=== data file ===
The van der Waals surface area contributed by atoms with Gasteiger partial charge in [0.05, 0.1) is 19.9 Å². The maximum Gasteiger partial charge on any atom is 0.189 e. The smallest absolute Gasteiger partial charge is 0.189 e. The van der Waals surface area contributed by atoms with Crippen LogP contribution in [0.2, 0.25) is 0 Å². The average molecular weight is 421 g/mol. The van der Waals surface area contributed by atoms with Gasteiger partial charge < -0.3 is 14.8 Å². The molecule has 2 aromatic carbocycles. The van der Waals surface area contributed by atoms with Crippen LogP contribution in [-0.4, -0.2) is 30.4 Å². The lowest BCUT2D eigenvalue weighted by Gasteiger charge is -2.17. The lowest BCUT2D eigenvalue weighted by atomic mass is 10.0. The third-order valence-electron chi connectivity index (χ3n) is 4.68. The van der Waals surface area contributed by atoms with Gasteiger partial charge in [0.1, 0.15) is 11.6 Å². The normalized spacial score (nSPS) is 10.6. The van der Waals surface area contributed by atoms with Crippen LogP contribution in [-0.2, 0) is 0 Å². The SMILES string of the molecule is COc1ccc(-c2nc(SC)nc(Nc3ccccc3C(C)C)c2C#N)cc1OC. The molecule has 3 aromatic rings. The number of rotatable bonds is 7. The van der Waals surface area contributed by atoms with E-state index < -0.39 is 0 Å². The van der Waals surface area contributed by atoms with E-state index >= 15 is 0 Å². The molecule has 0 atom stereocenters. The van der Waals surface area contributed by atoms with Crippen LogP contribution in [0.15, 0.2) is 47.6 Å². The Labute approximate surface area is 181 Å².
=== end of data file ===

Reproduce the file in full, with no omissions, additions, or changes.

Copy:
The van der Waals surface area contributed by atoms with Gasteiger partial charge in [0.05, 0.1) is 19.9 Å². The maximum Gasteiger partial charge on any atom is 0.189 e. The smallest absolute Gasteiger partial charge is 0.189 e. The van der Waals surface area contributed by atoms with Crippen LogP contribution in [0.2, 0.25) is 0 Å². The average molecular weight is 421 g/mol. The van der Waals surface area contributed by atoms with Gasteiger partial charge < -0.3 is 14.8 Å². The molecule has 2 aromatic carbocycles. The van der Waals surface area contributed by atoms with Crippen LogP contribution in [-0.4, -0.2) is 30.4 Å². The lowest BCUT2D eigenvalue weighted by Gasteiger charge is -2.17. The lowest BCUT2D eigenvalue weighted by atomic mass is 10.0. The third-order valence-electron chi connectivity index (χ3n) is 4.68. The van der Waals surface area contributed by atoms with Gasteiger partial charge in [0.1, 0.15) is 11.6 Å². The normalized spacial score (nSPS) is 10.6. The van der Waals surface area contributed by atoms with Crippen LogP contribution in [-0.2, 0) is 0 Å². The SMILES string of the molecule is COc1ccc(-c2nc(SC)nc(Nc3ccccc3C(C)C)c2C#N)cc1OC. The molecule has 3 aromatic rings. The number of rotatable bonds is 7. The van der Waals surface area contributed by atoms with E-state index < -0.39 is 0 Å². The van der Waals surface area contributed by atoms with E-state index >= 15 is 0 Å². The molecule has 0 atom stereocenters. The van der Waals surface area contributed by atoms with Crippen LogP contribution in [0.15, 0.2) is 47.6 Å². The Labute approximate surface area is 181 Å².